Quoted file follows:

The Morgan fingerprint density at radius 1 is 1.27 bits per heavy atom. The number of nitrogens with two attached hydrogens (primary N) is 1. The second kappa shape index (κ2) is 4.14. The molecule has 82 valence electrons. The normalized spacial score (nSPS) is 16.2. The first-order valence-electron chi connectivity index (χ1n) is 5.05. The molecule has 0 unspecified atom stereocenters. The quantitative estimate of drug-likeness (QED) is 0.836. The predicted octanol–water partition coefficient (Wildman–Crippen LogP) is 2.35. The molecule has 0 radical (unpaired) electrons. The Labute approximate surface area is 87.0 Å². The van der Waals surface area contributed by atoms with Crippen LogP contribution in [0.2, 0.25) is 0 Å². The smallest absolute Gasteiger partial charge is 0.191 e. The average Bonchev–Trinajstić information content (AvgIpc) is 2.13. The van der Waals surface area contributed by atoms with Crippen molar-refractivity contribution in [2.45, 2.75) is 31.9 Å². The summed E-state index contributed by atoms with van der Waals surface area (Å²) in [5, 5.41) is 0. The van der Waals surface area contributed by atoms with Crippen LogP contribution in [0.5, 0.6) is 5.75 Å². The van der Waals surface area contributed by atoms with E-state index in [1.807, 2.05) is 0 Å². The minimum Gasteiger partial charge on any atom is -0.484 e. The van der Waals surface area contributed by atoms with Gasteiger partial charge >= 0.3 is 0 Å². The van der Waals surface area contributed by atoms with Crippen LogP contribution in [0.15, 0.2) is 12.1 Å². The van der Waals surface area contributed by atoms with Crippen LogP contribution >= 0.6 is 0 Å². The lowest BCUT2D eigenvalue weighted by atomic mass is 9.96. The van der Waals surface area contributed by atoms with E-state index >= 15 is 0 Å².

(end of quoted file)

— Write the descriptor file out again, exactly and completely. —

The Morgan fingerprint density at radius 1 is 1.27 bits per heavy atom. The number of nitrogens with two attached hydrogens (primary N) is 1. The second kappa shape index (κ2) is 4.14. The molecule has 82 valence electrons. The normalized spacial score (nSPS) is 16.2. The first-order valence-electron chi connectivity index (χ1n) is 5.05. The molecule has 0 unspecified atom stereocenters. The quantitative estimate of drug-likeness (QED) is 0.836. The predicted octanol–water partition coefficient (Wildman–Crippen LogP) is 2.35. The molecule has 0 radical (unpaired) electrons. The Labute approximate surface area is 87.0 Å². The van der Waals surface area contributed by atoms with Crippen LogP contribution in [0.2, 0.25) is 0 Å². The smallest absolute Gasteiger partial charge is 0.191 e. The average Bonchev–Trinajstić information content (AvgIpc) is 2.13. The van der Waals surface area contributed by atoms with Crippen molar-refractivity contribution in [2.45, 2.75) is 31.9 Å². The summed E-state index contributed by atoms with van der Waals surface area (Å²) in [5, 5.41) is 0. The van der Waals surface area contributed by atoms with Crippen LogP contribution in [0.5, 0.6) is 5.75 Å². The van der Waals surface area contributed by atoms with E-state index in [1.807, 2.05) is 0 Å². The minimum Gasteiger partial charge on any atom is -0.484 e. The van der Waals surface area contributed by atoms with Gasteiger partial charge >= 0.3 is 0 Å². The van der Waals surface area contributed by atoms with Crippen LogP contribution in [0.15, 0.2) is 12.1 Å². The van der Waals surface area contributed by atoms with Crippen LogP contribution >= 0.6 is 0 Å². The lowest BCUT2D eigenvalue weighted by atomic mass is 9.96. The van der Waals surface area contributed by atoms with E-state index >= 15 is 0 Å².